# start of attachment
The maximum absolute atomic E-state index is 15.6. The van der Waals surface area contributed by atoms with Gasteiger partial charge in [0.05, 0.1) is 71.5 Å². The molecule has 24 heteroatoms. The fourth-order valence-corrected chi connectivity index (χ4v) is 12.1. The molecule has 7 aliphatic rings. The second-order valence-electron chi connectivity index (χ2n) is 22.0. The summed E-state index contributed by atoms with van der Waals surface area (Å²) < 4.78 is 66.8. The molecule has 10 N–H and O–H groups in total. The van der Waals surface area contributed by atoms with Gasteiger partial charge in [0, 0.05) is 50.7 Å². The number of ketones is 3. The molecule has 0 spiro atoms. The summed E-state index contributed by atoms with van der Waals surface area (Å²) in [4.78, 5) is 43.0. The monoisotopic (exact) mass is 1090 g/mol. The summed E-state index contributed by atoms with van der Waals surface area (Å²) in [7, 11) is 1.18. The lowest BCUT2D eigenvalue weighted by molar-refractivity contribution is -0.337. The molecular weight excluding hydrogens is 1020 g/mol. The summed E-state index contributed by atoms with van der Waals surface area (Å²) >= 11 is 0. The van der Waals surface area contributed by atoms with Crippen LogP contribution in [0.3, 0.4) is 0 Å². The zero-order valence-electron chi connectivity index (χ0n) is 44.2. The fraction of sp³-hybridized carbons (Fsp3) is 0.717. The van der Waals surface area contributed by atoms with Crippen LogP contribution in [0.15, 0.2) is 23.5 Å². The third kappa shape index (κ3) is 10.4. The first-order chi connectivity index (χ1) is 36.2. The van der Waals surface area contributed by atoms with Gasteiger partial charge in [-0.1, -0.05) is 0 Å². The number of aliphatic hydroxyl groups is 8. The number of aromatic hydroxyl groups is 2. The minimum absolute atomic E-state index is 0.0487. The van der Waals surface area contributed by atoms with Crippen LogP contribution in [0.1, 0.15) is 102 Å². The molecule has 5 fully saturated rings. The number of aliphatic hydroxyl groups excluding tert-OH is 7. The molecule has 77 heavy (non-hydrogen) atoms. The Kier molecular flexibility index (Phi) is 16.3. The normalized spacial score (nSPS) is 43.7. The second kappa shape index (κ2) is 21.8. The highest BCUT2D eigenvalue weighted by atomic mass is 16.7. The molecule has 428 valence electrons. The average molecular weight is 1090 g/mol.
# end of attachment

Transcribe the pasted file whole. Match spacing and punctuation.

The maximum absolute atomic E-state index is 15.6. The van der Waals surface area contributed by atoms with Gasteiger partial charge in [0.05, 0.1) is 71.5 Å². The molecule has 24 heteroatoms. The fourth-order valence-corrected chi connectivity index (χ4v) is 12.1. The molecule has 7 aliphatic rings. The second-order valence-electron chi connectivity index (χ2n) is 22.0. The summed E-state index contributed by atoms with van der Waals surface area (Å²) < 4.78 is 66.8. The molecule has 10 N–H and O–H groups in total. The van der Waals surface area contributed by atoms with Gasteiger partial charge in [0, 0.05) is 50.7 Å². The number of ketones is 3. The molecule has 0 spiro atoms. The summed E-state index contributed by atoms with van der Waals surface area (Å²) in [4.78, 5) is 43.0. The monoisotopic (exact) mass is 1090 g/mol. The summed E-state index contributed by atoms with van der Waals surface area (Å²) in [7, 11) is 1.18. The lowest BCUT2D eigenvalue weighted by molar-refractivity contribution is -0.337. The molecular weight excluding hydrogens is 1020 g/mol. The summed E-state index contributed by atoms with van der Waals surface area (Å²) >= 11 is 0. The van der Waals surface area contributed by atoms with Crippen LogP contribution in [0.3, 0.4) is 0 Å². The zero-order valence-electron chi connectivity index (χ0n) is 44.2. The fraction of sp³-hybridized carbons (Fsp3) is 0.717. The van der Waals surface area contributed by atoms with Crippen LogP contribution in [0.15, 0.2) is 23.5 Å². The third kappa shape index (κ3) is 10.4. The first-order chi connectivity index (χ1) is 36.2. The van der Waals surface area contributed by atoms with Gasteiger partial charge in [-0.1, -0.05) is 0 Å². The number of aliphatic hydroxyl groups is 8. The number of aromatic hydroxyl groups is 2. The minimum absolute atomic E-state index is 0.0487. The van der Waals surface area contributed by atoms with Crippen LogP contribution in [0.1, 0.15) is 102 Å². The molecule has 5 fully saturated rings. The number of aliphatic hydroxyl groups excluding tert-OH is 7. The molecule has 77 heavy (non-hydrogen) atoms. The Kier molecular flexibility index (Phi) is 16.3. The normalized spacial score (nSPS) is 43.7. The second kappa shape index (κ2) is 21.8. The highest BCUT2D eigenvalue weighted by atomic mass is 16.7. The molecule has 428 valence electrons. The average molecular weight is 1090 g/mol.